French mercenary Bob Denard dies


French mercenary leader Bob Denard, a self-styled "pirate of the republic" involved in African wars since the 1960s, has died, his sister said today.

Denard had been suffering from Alzheimer's disease and was in his seventies.

"I confirm that he has died," Georgette Garnier, Denard's sister, said. She declined to say when or where he died.

Denard was sentenced by a Paris court in July for his part in a 1995 coup in the Indian Ocean archipelago of Comoros.

He and others were charged with overthrowing Comoros President Mohammed Djohar in September 1995, when they put opposition leaders Mohammed Taki and Said-Ali Kemal in power.

The court sentenced Denard to four years in jail but ordered three of them suspended. A separate sentencing judge was supposed to decide whether the ailing Denard would serve time behind bars.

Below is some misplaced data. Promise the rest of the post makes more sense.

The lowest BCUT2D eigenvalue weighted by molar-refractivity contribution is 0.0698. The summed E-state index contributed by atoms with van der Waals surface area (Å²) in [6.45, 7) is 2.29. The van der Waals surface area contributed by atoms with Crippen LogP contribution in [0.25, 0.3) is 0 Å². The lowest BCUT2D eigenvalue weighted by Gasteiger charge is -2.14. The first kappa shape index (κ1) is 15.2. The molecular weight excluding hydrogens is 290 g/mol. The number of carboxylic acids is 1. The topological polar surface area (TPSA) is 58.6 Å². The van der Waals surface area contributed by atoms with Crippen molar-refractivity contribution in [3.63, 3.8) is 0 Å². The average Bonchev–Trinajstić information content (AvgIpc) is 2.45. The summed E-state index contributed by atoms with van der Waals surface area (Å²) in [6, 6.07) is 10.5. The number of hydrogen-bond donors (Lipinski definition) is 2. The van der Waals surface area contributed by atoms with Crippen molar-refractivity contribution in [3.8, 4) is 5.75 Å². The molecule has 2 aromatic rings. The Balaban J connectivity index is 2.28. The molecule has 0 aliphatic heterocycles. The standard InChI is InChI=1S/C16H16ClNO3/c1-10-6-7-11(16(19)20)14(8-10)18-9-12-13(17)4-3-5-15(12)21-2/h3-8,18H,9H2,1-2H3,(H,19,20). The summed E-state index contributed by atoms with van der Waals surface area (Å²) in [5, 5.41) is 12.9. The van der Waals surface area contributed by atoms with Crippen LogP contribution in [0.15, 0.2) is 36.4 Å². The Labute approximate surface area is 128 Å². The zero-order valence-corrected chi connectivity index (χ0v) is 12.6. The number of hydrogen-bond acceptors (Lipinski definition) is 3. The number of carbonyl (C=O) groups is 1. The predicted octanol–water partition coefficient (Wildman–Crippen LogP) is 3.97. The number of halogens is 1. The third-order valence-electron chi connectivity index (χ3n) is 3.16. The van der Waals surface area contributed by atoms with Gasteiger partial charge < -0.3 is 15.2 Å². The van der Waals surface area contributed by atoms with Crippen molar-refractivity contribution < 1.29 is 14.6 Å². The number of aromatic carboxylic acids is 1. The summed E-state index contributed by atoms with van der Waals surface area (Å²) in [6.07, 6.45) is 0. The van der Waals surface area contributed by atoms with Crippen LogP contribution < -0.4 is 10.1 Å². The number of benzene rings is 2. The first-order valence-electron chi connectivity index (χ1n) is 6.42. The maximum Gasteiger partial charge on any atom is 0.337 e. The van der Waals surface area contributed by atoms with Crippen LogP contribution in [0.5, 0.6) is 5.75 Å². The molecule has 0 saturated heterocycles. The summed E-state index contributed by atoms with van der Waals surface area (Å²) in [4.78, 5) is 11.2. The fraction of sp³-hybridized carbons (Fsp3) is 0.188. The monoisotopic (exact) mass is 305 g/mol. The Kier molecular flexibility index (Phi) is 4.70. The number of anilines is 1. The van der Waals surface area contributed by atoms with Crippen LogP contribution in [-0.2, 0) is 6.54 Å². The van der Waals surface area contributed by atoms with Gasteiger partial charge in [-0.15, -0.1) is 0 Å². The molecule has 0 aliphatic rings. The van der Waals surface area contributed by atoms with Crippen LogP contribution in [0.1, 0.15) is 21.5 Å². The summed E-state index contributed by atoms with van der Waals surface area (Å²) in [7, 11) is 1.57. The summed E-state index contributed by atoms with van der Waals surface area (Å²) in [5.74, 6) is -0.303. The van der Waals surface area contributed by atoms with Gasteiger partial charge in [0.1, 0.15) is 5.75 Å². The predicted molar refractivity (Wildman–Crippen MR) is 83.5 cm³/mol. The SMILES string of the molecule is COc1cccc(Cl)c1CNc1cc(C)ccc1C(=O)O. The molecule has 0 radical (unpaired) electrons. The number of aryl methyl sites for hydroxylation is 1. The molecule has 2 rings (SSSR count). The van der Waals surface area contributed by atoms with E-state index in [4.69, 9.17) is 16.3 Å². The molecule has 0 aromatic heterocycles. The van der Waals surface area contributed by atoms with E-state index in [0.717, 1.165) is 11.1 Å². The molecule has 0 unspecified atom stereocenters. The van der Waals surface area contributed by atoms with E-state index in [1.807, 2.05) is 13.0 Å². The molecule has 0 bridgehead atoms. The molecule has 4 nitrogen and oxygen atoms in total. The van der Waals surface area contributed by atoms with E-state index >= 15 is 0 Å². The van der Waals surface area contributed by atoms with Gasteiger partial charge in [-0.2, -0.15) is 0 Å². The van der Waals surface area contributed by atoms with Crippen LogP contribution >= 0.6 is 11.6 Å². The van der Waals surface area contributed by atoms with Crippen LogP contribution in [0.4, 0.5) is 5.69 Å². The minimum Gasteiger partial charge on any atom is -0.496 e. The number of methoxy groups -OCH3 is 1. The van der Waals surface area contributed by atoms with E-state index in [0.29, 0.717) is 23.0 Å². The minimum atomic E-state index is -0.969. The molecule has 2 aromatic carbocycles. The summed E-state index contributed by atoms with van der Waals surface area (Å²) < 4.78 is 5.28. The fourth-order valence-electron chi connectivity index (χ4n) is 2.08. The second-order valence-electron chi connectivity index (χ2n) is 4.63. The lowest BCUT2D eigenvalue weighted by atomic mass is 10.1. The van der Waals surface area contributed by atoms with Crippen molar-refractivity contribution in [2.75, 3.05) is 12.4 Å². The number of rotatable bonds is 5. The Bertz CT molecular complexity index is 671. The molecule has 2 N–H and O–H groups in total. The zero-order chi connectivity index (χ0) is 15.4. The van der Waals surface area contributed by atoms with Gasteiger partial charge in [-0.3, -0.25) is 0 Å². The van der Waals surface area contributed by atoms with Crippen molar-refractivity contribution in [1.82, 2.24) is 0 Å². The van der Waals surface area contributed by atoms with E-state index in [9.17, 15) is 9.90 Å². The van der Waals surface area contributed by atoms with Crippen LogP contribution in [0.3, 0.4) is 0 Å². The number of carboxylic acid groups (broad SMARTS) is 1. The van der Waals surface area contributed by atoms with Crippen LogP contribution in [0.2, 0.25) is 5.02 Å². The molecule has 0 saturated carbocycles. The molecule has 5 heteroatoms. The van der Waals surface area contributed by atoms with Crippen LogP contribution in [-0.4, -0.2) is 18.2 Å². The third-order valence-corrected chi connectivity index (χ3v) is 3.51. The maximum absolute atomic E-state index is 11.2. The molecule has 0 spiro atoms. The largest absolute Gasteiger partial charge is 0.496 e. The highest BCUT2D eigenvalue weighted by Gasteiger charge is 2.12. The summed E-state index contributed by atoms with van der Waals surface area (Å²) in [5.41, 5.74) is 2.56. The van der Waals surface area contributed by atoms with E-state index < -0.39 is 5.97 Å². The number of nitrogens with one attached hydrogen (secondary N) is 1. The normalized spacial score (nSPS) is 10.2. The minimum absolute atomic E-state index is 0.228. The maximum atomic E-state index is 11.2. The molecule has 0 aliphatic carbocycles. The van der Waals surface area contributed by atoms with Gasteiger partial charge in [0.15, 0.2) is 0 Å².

The mercenaries said they had acted with the knowledge and implicit support of the French government in the Comoros, a former French colony.

Denard, whose colourful and sometimes violent career as a mercenary in the Indian Ocean islands stretched back to 1975, was one of several European "Dogs of War" to play a major role in a series of African wars during the 1960s and 1970s.

In documents filed for the Comoros case, investigating magistrate Baudoin Thouvenot said he believed Denard had initiated the coup but that the French secret services, worried by the authoritarian stance of the Comoran authorities, had probably known about it and turned a blind eye.

Denard served in France's marines and the French colonial police in Morocco before a high-profile career as a mercenary during which he led ruthless, often ill-disciplined bands of European ex-soldiers, sometimes dubbed "Les affreux" ("the terrible ones") in wars in Yemen, Biafra and Congo.

Denard received a suspended five-year sentence in France for his part in an abortive mercenary invasion of then Marxist-ruled Benin in 1977, but was acquitted when tried on charges of assassinating Comoros President Ahmed Abdallah in 1989.

He came out of apparent retirement in 1995 to help lead the Comoros coup, one of a series of coups since the islands gained independence from France in 1975. Denard was linked to four of the coups.